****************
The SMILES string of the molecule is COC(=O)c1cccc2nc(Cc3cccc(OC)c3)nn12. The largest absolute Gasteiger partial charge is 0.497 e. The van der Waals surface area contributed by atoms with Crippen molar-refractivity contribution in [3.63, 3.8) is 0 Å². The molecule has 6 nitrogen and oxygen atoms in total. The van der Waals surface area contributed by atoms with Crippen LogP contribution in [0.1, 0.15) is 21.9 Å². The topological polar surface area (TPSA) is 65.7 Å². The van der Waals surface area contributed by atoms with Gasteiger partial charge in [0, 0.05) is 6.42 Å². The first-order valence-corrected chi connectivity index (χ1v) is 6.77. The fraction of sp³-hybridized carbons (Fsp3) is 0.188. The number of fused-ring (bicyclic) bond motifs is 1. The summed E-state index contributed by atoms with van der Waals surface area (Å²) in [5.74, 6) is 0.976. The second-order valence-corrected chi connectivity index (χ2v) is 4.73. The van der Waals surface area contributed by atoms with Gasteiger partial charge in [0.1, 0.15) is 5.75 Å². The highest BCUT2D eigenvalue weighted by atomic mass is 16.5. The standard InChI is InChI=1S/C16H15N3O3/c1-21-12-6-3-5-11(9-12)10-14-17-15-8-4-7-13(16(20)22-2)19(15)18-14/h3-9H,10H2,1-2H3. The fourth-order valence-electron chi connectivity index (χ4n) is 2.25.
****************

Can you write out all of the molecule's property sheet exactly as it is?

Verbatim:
The SMILES string of the molecule is COC(=O)c1cccc2nc(Cc3cccc(OC)c3)nn12. The largest absolute Gasteiger partial charge is 0.497 e. The van der Waals surface area contributed by atoms with Crippen molar-refractivity contribution in [3.63, 3.8) is 0 Å². The molecule has 6 nitrogen and oxygen atoms in total. The van der Waals surface area contributed by atoms with Crippen LogP contribution in [0.1, 0.15) is 21.9 Å². The topological polar surface area (TPSA) is 65.7 Å². The van der Waals surface area contributed by atoms with Gasteiger partial charge in [0, 0.05) is 6.42 Å². The first-order valence-corrected chi connectivity index (χ1v) is 6.77. The fraction of sp³-hybridized carbons (Fsp3) is 0.188. The number of fused-ring (bicyclic) bond motifs is 1. The summed E-state index contributed by atoms with van der Waals surface area (Å²) in [5.74, 6) is 0.976. The second-order valence-corrected chi connectivity index (χ2v) is 4.73. The van der Waals surface area contributed by atoms with Gasteiger partial charge in [0.1, 0.15) is 5.75 Å². The highest BCUT2D eigenvalue weighted by atomic mass is 16.5. The standard InChI is InChI=1S/C16H15N3O3/c1-21-12-6-3-5-11(9-12)10-14-17-15-8-4-7-13(16(20)22-2)19(15)18-14/h3-9H,10H2,1-2H3. The fourth-order valence-electron chi connectivity index (χ4n) is 2.25.